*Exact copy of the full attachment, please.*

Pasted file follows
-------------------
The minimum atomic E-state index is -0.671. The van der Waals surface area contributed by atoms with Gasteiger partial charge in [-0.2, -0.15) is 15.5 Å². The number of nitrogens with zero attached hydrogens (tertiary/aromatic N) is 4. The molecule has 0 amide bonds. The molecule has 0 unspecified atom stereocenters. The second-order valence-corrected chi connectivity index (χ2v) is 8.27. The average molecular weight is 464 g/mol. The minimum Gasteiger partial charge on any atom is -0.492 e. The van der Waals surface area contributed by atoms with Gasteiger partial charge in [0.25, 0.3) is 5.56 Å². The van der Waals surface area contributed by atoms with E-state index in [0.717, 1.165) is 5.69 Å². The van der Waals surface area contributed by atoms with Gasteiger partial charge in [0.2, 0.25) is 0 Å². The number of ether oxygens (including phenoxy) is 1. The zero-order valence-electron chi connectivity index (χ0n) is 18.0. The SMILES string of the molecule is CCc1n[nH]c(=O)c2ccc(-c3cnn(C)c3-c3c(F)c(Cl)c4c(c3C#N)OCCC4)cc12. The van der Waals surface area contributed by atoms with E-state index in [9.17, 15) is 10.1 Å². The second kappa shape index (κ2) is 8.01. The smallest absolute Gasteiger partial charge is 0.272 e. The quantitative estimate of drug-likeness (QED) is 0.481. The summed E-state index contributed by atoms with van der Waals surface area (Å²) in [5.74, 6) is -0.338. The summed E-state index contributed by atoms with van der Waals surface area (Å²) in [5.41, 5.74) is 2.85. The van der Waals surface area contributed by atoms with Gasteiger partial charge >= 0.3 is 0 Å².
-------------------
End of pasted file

The minimum atomic E-state index is -0.671. The van der Waals surface area contributed by atoms with Gasteiger partial charge in [-0.2, -0.15) is 15.5 Å². The number of nitrogens with zero attached hydrogens (tertiary/aromatic N) is 4. The molecule has 0 amide bonds. The molecule has 0 unspecified atom stereocenters. The second-order valence-corrected chi connectivity index (χ2v) is 8.27. The average molecular weight is 464 g/mol. The minimum Gasteiger partial charge on any atom is -0.492 e. The van der Waals surface area contributed by atoms with Gasteiger partial charge in [0.25, 0.3) is 5.56 Å². The van der Waals surface area contributed by atoms with E-state index in [0.717, 1.165) is 5.69 Å². The van der Waals surface area contributed by atoms with Gasteiger partial charge in [0.2, 0.25) is 0 Å². The number of ether oxygens (including phenoxy) is 1. The zero-order valence-electron chi connectivity index (χ0n) is 18.0. The SMILES string of the molecule is CCc1n[nH]c(=O)c2ccc(-c3cnn(C)c3-c3c(F)c(Cl)c4c(c3C#N)OCCC4)cc12. The van der Waals surface area contributed by atoms with E-state index in [9.17, 15) is 10.1 Å². The second kappa shape index (κ2) is 8.01. The smallest absolute Gasteiger partial charge is 0.272 e. The quantitative estimate of drug-likeness (QED) is 0.481. The summed E-state index contributed by atoms with van der Waals surface area (Å²) in [5.74, 6) is -0.338. The summed E-state index contributed by atoms with van der Waals surface area (Å²) in [5.41, 5.74) is 2.85. The van der Waals surface area contributed by atoms with Gasteiger partial charge >= 0.3 is 0 Å².